Ali 13', 54' (pen.)
|Stadium: Cape Town Stadium
Referee: Aboubacar Mario Bangoura (Guinea)
|2014 African Nations Championship 19 January 2014||South Africa||1 – 3||Nigeria||Cape Town, South Africa|
|19:00 UTC+2||Parker 81' (pen.)||Report||Uzoenyi 22', 64'
Ede 32' (pen.)
|Stadium: Cape Town Stadium
Referee: Mohamed Benouza (Algeria)
|2014 African Nations Championship 25 January 2014||Morocco||3 – 4 (aet)||Nigeria||Cape Town, South Africa|
|17:00 UTC+2||Moutouali 33', 40'
|Stadium: Cape Town Stadium
Referee: Bernard Camille (Seychelles)
|2014 African Nations Championship 29 January 2014||Nigeria||0 – 0 (aet)
(1 – 4 p)
|Ghana||Bloemfontein, South Africa|
|20:30 UTC+2||Report||Stadium: Free State Stadium
Referee: Janny Sikazwe (Zambia)
|2014 African Nations Championship 1 February 2014||Zimbabwe||0 – 1||Nigeria||Cape Town, South Africa|
|17:00 UTC+2||Report||Obiozor 85'||Stadium: Cape Town Stadium
Referee: Victor Miguel Gomes (South Africa)
|Friendly 5 March 2014||Mexico||0 – 0||Nigeria||Atlanta, United States|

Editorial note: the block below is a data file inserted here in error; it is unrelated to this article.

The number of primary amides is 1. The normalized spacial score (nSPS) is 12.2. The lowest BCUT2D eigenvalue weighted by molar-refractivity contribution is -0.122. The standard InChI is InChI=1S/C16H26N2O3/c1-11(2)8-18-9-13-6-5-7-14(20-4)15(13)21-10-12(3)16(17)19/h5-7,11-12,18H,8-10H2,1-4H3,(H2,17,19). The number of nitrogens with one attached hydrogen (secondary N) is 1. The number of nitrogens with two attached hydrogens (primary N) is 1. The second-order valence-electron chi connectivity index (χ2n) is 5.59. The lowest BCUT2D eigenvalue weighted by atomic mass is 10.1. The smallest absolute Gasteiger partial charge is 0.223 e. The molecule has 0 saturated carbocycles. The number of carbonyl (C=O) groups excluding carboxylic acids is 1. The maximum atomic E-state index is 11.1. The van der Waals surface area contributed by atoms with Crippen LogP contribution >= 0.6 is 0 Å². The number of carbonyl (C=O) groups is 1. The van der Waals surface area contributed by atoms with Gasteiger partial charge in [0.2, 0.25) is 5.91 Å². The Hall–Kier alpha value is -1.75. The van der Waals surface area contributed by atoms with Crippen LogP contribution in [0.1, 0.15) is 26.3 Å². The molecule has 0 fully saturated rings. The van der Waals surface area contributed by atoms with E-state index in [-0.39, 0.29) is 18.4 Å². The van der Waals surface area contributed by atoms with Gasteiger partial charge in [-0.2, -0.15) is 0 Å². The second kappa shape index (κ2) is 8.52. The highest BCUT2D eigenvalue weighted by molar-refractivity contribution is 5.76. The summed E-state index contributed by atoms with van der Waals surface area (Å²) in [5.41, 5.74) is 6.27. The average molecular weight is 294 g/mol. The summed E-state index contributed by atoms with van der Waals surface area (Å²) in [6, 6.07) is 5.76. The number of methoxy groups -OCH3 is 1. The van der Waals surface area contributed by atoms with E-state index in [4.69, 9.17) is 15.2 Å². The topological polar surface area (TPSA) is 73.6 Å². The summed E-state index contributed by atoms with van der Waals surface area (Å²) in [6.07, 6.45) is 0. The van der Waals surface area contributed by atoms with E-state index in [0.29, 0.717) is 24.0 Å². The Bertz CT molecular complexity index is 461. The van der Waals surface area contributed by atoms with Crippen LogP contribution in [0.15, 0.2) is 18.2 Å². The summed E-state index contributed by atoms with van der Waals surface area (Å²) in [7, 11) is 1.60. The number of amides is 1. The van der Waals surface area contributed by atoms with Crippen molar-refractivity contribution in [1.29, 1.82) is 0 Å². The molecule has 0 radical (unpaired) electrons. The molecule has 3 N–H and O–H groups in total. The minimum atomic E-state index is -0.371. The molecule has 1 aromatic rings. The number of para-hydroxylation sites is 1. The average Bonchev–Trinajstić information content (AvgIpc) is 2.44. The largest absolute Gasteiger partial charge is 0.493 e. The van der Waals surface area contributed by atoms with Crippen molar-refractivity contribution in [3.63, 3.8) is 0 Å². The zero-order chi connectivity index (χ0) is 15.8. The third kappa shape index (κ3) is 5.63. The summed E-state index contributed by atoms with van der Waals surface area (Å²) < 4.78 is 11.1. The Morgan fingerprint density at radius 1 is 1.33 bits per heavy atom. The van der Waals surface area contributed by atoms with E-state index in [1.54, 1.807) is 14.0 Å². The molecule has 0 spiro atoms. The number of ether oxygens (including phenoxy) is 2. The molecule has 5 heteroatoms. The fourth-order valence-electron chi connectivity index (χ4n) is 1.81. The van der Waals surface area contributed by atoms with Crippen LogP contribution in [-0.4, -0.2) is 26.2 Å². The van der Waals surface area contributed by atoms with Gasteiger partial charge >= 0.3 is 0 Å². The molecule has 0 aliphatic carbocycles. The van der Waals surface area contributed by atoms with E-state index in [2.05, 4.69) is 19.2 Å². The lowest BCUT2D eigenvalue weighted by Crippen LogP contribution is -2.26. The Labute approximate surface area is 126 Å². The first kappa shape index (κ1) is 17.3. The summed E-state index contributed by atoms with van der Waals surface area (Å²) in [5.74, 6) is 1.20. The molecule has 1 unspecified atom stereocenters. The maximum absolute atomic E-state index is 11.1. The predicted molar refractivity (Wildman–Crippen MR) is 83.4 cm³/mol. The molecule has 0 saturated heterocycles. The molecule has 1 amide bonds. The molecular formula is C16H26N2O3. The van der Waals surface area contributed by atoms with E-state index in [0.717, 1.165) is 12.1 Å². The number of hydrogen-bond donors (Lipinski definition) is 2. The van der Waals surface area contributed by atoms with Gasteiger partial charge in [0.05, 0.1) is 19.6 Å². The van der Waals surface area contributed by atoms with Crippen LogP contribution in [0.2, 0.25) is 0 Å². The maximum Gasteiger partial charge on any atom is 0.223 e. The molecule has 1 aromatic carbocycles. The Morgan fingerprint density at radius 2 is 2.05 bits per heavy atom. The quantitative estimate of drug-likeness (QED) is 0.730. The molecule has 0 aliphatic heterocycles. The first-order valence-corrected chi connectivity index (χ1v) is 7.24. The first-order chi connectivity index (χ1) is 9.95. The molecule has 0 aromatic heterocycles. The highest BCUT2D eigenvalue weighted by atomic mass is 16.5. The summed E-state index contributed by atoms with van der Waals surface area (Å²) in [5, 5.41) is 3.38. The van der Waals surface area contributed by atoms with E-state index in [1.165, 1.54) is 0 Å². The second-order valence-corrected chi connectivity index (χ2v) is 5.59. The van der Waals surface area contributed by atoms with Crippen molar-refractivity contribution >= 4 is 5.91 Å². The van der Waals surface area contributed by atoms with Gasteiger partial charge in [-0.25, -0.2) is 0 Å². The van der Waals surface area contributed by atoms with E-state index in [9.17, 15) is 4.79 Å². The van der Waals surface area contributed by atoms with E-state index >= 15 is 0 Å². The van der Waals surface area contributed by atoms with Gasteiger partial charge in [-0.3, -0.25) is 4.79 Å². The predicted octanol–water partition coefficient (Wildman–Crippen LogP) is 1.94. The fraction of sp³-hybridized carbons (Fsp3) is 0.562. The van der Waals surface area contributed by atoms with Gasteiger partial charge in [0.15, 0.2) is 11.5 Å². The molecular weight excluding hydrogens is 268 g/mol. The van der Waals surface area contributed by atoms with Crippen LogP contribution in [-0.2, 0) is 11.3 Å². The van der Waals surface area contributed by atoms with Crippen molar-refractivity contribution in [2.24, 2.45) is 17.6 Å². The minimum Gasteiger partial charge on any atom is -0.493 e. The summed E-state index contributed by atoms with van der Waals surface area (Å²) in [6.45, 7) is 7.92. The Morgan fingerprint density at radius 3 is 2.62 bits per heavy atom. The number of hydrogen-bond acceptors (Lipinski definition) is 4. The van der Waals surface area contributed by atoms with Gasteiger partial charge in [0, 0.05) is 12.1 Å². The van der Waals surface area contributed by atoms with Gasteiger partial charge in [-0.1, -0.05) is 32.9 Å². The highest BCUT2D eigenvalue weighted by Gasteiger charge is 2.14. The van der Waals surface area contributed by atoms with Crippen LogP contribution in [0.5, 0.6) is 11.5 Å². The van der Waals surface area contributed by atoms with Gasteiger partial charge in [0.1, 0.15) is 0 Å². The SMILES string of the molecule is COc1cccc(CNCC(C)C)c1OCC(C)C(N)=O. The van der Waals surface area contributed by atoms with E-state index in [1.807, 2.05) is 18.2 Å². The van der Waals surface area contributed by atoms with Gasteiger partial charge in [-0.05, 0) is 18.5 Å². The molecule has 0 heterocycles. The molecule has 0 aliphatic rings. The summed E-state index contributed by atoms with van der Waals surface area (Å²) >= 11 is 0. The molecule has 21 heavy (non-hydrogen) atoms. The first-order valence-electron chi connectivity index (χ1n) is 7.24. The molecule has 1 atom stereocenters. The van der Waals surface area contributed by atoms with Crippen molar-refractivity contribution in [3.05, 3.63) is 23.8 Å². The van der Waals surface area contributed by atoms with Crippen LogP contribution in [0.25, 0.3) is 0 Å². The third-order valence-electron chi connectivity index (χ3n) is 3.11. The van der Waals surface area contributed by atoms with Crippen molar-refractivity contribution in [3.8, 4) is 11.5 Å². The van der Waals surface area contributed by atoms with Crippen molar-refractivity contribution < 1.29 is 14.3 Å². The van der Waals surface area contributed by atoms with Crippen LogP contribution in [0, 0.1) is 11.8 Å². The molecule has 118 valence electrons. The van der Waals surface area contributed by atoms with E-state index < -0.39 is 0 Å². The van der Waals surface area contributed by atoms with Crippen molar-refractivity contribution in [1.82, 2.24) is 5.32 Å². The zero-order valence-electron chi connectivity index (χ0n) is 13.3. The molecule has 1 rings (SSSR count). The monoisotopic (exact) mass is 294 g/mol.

|20:30 UTC−4||Report||Stadium: Georgia Dome
Referee: Wálter Quesada (Costa Rica)
|Friendly 28 May 2014||Scotland||2 – 2||Nigeria||London, England|
|20:00 UTC±0||Mulgrew 10'
Egwuekwe 52' (o.g.)
|Stadium: Craven Cottage
Referee: Lee Probert, England
|Friendly 3 June 2014||Nigeria||0 – 0||Greece||Chester, United States|
|17:00 UTC−5||Report||Stadium: PPL Park
Referee: Élmer Bonilla, (El Salvador)
|Friendly 7 June 2014||United States||2 – 1||Nigeria||Jacksonville, United States|
|18:00 UTC−4||Altidore 31', 68'||Report||Moses 86' (pen.)||Stadium: Everbank Field
Referee: Mark Clattenburg (England)
|2014 FIFA World Cup 16 June 2014||Iran||0 – 0||Nigeria||Curitiba, Brazil|
|16:00 UTC−3||Report||Stadium: Arena da Baixada
Referee: Carlos Vera (Ecuador)
|2014 FIFA World Cup 21 June 2014||Nigeria||1 – 0||Bosnia and Herzegovina||Cuiabá, Brazil|
|18:00 UTC−4||Odemwingie 29'||Report||Stadium: Arena Pantanal
Referee: Peter O'Leary (New Zealand)
|2014 FIFA World Cup 25 June 2014||Nigeria||2 – 3||Argentina||Porto Alegre, Brazil|
|13:00 UTC−3||Musa 4', 47'||Report||Messi 3', 45+1'
|Stadium: Estádio Beira-Rio
Referee: Nicola Rizzoli (Italy)
|2014 FIFA World Cup 30 June 2014||France||2 – 0||Nigeria||Brasília, Brazil|
|13:00 UTC−3||Pogba 79'
Yobo 90+1' (o.g.)
|Report||Stadium: Estádio Nacional Mané Garrincha
Referee: Mark Geiger (United States)